Compute the Jordan canonical form of a given matrix over QQ

Compute the Jordan canonical form over \mathbb{Q} of the n \times n matrix whose every entry is equal to 1.


Let A = [1] be an n \times n matrix. Note the following.

A(A-nI)  =  [1][1-\delta_{i,j}n]
 =  [\sum_k 1_{i,k}(1_{k,j} - \delta_{k,j}n)]
 =  [\sum_k 1 - \sum_k \delta_{k,j} n]
 =  [n-n]
 =  [0]

So we have A(A-nI) = 0, and thus the minimal polynomial of A divides x(x-n). Since A \neq 0 and A \neq nI, the minimal polynomial of A is x(x-n).

Next we prove a lemma.

Lemma: Let A be an n \times n matrix over a field F containing the eigenvalues of A, and let \lambda be an eigenvalue of A with eigenspace W \subseteq F^n. If the minimal polynomial of A over F is a product of distinct linear factors, then the dimension of W (over F) is precisely the multiplicity of \lambda among the roots of the characteristic polynomial of A. Proof: Let V = F^n. As an F[x] module via A, we have V = \bigoplus_{i=1}^n F[x]/(x-\lambda_i), where \lambda_i are the eigenvalues of A. The eigenspace of \lambda consists precisely of those direct factors with \lambda_i = \lambda, each of which has dimension 1 over F. \square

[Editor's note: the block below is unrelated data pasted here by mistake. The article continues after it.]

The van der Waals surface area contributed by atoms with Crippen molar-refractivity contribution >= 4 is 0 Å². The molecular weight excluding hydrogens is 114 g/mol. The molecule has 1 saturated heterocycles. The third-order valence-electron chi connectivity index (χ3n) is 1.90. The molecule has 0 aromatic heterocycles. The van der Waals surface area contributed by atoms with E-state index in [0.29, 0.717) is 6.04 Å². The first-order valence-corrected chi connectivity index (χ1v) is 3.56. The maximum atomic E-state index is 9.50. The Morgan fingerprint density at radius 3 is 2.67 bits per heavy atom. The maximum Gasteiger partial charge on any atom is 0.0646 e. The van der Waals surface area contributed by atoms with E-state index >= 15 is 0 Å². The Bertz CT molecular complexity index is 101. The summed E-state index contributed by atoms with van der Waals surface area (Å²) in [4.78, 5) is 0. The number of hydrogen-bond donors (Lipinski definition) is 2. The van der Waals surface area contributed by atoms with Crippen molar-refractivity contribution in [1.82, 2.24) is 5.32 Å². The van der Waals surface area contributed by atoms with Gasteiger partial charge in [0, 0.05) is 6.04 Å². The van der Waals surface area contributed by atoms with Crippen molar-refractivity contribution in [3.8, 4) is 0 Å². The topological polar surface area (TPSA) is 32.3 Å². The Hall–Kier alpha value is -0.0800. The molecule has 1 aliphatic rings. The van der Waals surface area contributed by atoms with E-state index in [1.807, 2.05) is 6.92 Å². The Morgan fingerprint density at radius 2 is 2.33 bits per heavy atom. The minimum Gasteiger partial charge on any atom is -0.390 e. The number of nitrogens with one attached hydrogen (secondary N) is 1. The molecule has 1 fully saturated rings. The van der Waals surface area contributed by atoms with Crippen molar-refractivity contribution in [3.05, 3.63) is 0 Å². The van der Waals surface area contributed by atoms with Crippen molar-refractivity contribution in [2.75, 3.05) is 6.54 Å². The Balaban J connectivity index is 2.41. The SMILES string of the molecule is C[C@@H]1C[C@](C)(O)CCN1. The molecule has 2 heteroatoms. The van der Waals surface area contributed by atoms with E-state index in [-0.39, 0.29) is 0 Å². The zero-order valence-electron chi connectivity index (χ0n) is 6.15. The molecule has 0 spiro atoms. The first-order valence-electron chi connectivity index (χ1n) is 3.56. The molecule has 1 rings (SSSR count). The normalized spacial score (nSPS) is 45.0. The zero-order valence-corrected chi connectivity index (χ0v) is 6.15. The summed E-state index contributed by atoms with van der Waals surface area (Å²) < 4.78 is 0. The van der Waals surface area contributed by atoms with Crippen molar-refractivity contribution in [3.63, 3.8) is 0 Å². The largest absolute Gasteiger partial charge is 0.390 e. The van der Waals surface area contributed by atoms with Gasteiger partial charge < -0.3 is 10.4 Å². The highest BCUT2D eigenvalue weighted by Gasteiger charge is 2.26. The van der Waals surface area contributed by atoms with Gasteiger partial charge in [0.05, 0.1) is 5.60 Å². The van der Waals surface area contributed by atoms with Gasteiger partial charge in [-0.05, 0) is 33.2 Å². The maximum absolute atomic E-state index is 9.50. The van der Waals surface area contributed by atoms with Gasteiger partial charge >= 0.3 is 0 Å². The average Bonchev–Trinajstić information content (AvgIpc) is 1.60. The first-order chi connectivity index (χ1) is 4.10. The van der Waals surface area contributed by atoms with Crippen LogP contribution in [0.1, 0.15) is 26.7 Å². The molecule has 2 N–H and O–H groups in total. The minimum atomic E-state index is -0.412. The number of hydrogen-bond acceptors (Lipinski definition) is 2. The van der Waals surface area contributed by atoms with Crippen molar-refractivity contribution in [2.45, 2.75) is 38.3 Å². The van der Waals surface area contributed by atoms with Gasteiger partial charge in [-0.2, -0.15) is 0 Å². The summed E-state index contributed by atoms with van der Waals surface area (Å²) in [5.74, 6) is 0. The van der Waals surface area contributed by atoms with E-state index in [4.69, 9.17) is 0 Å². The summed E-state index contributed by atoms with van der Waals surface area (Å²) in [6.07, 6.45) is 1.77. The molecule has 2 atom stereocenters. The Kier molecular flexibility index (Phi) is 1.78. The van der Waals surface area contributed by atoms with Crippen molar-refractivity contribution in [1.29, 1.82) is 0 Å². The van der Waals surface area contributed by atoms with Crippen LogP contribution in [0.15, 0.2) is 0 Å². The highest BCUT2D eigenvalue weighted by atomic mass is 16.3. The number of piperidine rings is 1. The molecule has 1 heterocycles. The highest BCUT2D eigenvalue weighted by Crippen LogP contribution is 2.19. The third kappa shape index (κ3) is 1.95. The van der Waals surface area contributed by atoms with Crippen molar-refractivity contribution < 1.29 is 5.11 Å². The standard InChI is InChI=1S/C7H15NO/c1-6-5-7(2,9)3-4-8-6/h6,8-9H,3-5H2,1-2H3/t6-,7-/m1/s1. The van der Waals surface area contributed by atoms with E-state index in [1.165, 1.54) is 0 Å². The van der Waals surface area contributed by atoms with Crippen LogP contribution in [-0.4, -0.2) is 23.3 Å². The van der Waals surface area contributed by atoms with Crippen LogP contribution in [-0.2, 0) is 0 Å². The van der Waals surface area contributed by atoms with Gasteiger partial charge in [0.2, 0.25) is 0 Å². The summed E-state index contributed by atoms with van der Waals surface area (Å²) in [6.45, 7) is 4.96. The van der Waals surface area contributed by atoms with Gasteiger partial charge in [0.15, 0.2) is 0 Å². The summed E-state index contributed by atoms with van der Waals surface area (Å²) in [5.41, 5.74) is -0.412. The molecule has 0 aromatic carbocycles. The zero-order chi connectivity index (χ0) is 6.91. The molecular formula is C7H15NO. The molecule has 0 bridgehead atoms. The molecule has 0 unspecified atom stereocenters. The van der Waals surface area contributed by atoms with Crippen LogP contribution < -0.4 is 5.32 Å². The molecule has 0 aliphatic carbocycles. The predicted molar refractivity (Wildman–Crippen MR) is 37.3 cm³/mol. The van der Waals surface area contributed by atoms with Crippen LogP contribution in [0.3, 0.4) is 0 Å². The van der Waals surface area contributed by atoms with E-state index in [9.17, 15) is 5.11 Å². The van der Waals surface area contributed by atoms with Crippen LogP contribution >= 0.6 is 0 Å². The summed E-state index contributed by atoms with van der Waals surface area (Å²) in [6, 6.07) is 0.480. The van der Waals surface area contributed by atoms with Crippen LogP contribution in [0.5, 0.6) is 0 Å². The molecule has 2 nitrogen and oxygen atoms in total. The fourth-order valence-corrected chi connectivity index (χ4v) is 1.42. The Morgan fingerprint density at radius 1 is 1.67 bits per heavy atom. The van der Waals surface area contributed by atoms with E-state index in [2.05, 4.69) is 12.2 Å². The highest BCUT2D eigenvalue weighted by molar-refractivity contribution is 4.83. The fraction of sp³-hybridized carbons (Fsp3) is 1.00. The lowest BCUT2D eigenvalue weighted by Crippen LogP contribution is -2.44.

For our given matrix A, we claim that the eigenspace W of the eigenvalue n has dimension 1 over F. To see this, let v = [v_1\ \ldots\ v_n]^\mathsf{T} and suppose Av = nv. Evidently, every entry of Av is \sum_k v_k, and so we have nv_i = nv_j for all i,j. Since n \neq 0, we have v_i = v_j for all i,j, and so v = v_1[1\ \ldots\ 1]^\mathsf{T}. So W has a basis containing one element, and so has dimension 1 over F as desired.

By the lemma, n has multiplicity 1 among the roots of the characteristic polynomial of A. Since the remaining roots are 0, the invariant factors of A are x n-2 times and x(x-n). The corresponding Jordan canonical form matrix is J = [b_{i,j}], with b_{n,n} = n and b_{i,j} = 0 otherwise.

Post a comment or leave a trackback: Trackback URL.

Leave a Reply

Fill in your details below or click an icon to log in:

WordPress.com Logo

You are commenting using your WordPress.com account. Log Out / Change )

Twitter picture

You are commenting using your Twitter account. Log Out / Change )

Facebook photo

You are commenting using your Facebook account. Log Out / Change )

Google+ photo

You are commenting using your Google+ account. Log Out / Change )

Connecting to %s

%d bloggers like this: